Thursday, November 29, 2007
The “old people” start lining up at 4:30 for dinner at 5:00. It’s the social outing of the day, and everyone seems to know each other. Many are quick to welcome my parents and introduce themselves. The men are named Harry, Ray, and Bill; and the women have resurrected names like Grace, Anna and Eleanor.
Some of the men have a competitive thing going on. Harry from down the hall introduces himself, and immediately starts telling us about his recent hospitalization. “I just got out of the hospital,” he announced proudly. “ I had quadruple bypass surgery!” He looks at my dad. “I’m 86,” he adds, “How old are you, Al?”
(I turned to my mom at this point and asked, “Are you allowed to ask that question in here?” Harry still has sharp hearing. “Sure!” he said. “We’re all old here. We’re proud of it!”)
My dad, who’s two weeks away from 87, doesn’t pull his age card, but instead opens a new category: “I’m 86,” he said. “I’ve got a couple of stents in here myself,” he added, tapping himself on the chest.
Not to be outdone, Harry the Topper (props to Scott Adams) brags, “Yeah, I’ve got three of those, too,” and then he almost added, “Plus a piece of shrapnel wedged up against my spine from the War.” Later at dinner, we overheard him wowing the ladies with his tales of surgical survival.
After dinner a couple of nights, I sat down to play the old piano in the common sitting room. I love to play, but I have very little natural talent. I have a repertoire of about five pieces memorized, including the perennial favorite “The Entertainer” and Beethoven’s ubiquitous “Minuet in G.”
So I’m playing for my mom and dad, and the old people stop by to listen. “I’ve been here two years and I’ve never heard anyone play that piano!” another Harry says happily. “It’s great to hear it! Blessings on you. Blessings, blessings,” he repeats to no one in particular as he walks away.
I play the intro to “How Great Thou Art,” and it’s a big hit here at the Lutheran Community. Soon I have a silver-headed quartet of ladies singing along with me while I play. It’s hilarious and a tiny bit beautiful at the same time.
I like it here.
Wednesday, November 28, 2007
Dad had hired two people from The Perfect Plan, a relocation company, to help unpack boxes the next day. Before they came, we speculated that it would not be terribly helpful to have two extra people getting in the way while we unpacked. They wouldn’t know where to put things, mom figured; we’d have to oversee every move they made; it might just be easier to do it ourselves.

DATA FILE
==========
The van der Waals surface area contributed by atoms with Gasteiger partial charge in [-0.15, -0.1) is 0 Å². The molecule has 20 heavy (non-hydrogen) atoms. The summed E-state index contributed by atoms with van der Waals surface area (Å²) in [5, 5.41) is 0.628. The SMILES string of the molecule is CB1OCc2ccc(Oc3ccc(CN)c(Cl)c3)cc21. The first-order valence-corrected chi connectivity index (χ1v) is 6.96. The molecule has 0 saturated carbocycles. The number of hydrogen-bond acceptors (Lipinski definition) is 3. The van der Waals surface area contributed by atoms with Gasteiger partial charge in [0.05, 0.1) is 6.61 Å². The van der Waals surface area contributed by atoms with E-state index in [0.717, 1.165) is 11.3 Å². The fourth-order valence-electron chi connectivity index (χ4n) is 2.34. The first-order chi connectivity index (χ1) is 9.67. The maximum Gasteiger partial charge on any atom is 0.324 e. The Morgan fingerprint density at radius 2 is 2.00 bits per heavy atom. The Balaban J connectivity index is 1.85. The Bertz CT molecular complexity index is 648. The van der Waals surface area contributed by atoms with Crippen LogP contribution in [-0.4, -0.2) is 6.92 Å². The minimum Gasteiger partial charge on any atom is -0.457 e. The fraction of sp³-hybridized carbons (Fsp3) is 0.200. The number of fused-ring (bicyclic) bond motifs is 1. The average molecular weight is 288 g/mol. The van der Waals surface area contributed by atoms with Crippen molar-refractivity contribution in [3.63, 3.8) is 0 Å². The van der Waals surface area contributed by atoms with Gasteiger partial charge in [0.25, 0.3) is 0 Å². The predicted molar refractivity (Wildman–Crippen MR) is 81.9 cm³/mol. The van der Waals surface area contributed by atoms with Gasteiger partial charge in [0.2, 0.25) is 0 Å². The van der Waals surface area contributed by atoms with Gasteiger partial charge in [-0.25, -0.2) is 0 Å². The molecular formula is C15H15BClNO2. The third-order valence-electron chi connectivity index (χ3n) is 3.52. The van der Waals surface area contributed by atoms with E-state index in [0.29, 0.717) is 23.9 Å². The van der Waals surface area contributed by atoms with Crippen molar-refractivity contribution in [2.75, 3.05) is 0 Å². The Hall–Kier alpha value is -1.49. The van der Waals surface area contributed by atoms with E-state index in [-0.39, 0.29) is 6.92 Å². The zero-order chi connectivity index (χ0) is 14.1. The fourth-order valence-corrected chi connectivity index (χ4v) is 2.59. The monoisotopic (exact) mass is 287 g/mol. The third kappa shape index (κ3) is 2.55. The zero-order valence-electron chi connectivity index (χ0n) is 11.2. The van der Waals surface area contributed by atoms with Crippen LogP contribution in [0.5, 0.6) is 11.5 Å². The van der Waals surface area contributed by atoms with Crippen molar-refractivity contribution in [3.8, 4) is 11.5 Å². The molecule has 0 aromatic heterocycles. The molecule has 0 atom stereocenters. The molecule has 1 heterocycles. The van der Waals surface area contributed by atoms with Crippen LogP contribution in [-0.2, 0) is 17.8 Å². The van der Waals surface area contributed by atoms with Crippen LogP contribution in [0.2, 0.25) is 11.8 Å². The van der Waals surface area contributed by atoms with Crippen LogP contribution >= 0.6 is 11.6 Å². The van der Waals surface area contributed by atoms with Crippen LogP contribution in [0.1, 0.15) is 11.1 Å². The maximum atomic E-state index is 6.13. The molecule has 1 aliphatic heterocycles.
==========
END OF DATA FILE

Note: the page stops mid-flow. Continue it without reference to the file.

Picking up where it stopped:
Well. The next day Lynn and Trish walked into chaos, and by the time they left seven hours later, they had transformed it into order and even beauty. Little did we know before we met them that these women are not just relocation specialists, they are relocation magicians.
Every box was emptied, many items were “downsized” or “repurposed,” closets were organized, beds were made, shelves were filled with books, photos, and knickknacks. They set up the computer, found the linens, made the bed. They brought an intuitive and convenient organization to the kitchen, totally rearranging my structure from the previous day in a way that clearly and painlessly illustrated that this is not where my gifts lie.
Mom and I made a trip to the store to pick up some clutter containers and other supplies. While we were gone, the wizards of where-does-it-go fixed up the spare room as a special service to me. When we left, the room was packed so full of furniture and boxes that there was no room to open up the cot that I’d be sleeping on that night. When we returned, the room had been transformed into a legitimate guest bedroom. The boxes were gone, the TV was set up and operational, the computer sat blinking on the dresser, and most astonishing of all, the cot was dressed up to look like an actual bed, with clean sheets, a comforter and two matching pillows. The only thing missing was a mint.
These guys are good, people. I could not recommend them more highly. They made our lives and my parents’ unpacking process so much easier and so much less painful than it could have been.
If you need a relocation specialist, someone to help you unpack and get organized, email Lynn at email@example.com. Or go to their website.
(And no, Mr. and Ms. Cynical, they did not pay me to write this, nor am I related to them.)
Tuesday, November 27, 2007
So here we are at The Lutheran Community at Telford, trying to fit 61 boxes of planet earth souvenirs into a smallish two-bedroom apartment. I find myself winnowing through my parents’ earthly goods and treasures and ruthlessly eliminating duplication and extraneity (is that a word?) while helping to put everything else in its place.
Some of this sifting happened under duress when mom and dad packed up their belongings for the first move to Virginia. But the first move happened kind of quickly, and a lot of stuff was dumped into boxes and shipped south. Many of these boxes did not see the light of day in Jefferson’s fair state, and now we’re opening them to find these kinds of treasures:
- Hotel stationery from hotel chains that no longer exist, and from trips taken decades ago.
- Neighborhood telephone directories from the mid-1980s.